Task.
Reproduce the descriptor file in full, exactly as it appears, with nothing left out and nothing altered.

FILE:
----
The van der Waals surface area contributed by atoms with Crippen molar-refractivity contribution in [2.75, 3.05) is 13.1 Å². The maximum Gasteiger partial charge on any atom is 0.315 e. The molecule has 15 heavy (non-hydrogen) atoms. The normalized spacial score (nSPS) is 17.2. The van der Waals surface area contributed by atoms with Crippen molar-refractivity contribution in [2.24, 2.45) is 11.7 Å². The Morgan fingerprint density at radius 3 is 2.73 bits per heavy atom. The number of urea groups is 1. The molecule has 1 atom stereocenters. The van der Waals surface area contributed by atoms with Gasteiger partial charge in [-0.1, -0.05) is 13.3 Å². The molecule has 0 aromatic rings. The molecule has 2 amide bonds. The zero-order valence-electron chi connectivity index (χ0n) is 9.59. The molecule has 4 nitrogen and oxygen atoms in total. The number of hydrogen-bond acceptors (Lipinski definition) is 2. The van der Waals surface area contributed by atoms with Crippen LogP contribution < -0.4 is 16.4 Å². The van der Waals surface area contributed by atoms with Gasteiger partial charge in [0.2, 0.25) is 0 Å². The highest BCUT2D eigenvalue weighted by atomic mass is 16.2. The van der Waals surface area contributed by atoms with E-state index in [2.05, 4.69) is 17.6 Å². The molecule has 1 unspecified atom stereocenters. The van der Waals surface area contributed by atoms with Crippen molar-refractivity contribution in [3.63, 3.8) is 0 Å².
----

The van der Waals surface area contributed by atoms with Crippen molar-refractivity contribution in [2.75, 3.05) is 13.1 Å². The maximum Gasteiger partial charge on any atom is 0.315 e. The molecule has 15 heavy (non-hydrogen) atoms. The normalized spacial score (nSPS) is 17.2. The van der Waals surface area contributed by atoms with Crippen molar-refractivity contribution in [2.24, 2.45) is 11.7 Å². The Morgan fingerprint density at radius 3 is 2.73 bits per heavy atom. The number of urea groups is 1. The molecule has 1 atom stereocenters. The van der Waals surface area contributed by atoms with Gasteiger partial charge in [-0.1, -0.05) is 13.3 Å². The molecule has 0 aromatic rings. The molecule has 2 amide bonds. The zero-order valence-electron chi connectivity index (χ0n) is 9.59. The molecule has 4 nitrogen and oxygen atoms in total. The number of hydrogen-bond acceptors (Lipinski definition) is 2. The van der Waals surface area contributed by atoms with Crippen LogP contribution < -0.4 is 16.4 Å². The van der Waals surface area contributed by atoms with Gasteiger partial charge in [0.2, 0.25) is 0 Å². The highest BCUT2D eigenvalue weighted by atomic mass is 16.2. The van der Waals surface area contributed by atoms with E-state index in [2.05, 4.69) is 17.6 Å². The molecule has 1 unspecified atom stereocenters. The van der Waals surface area contributed by atoms with Crippen molar-refractivity contribution in [3.63, 3.8) is 0 Å².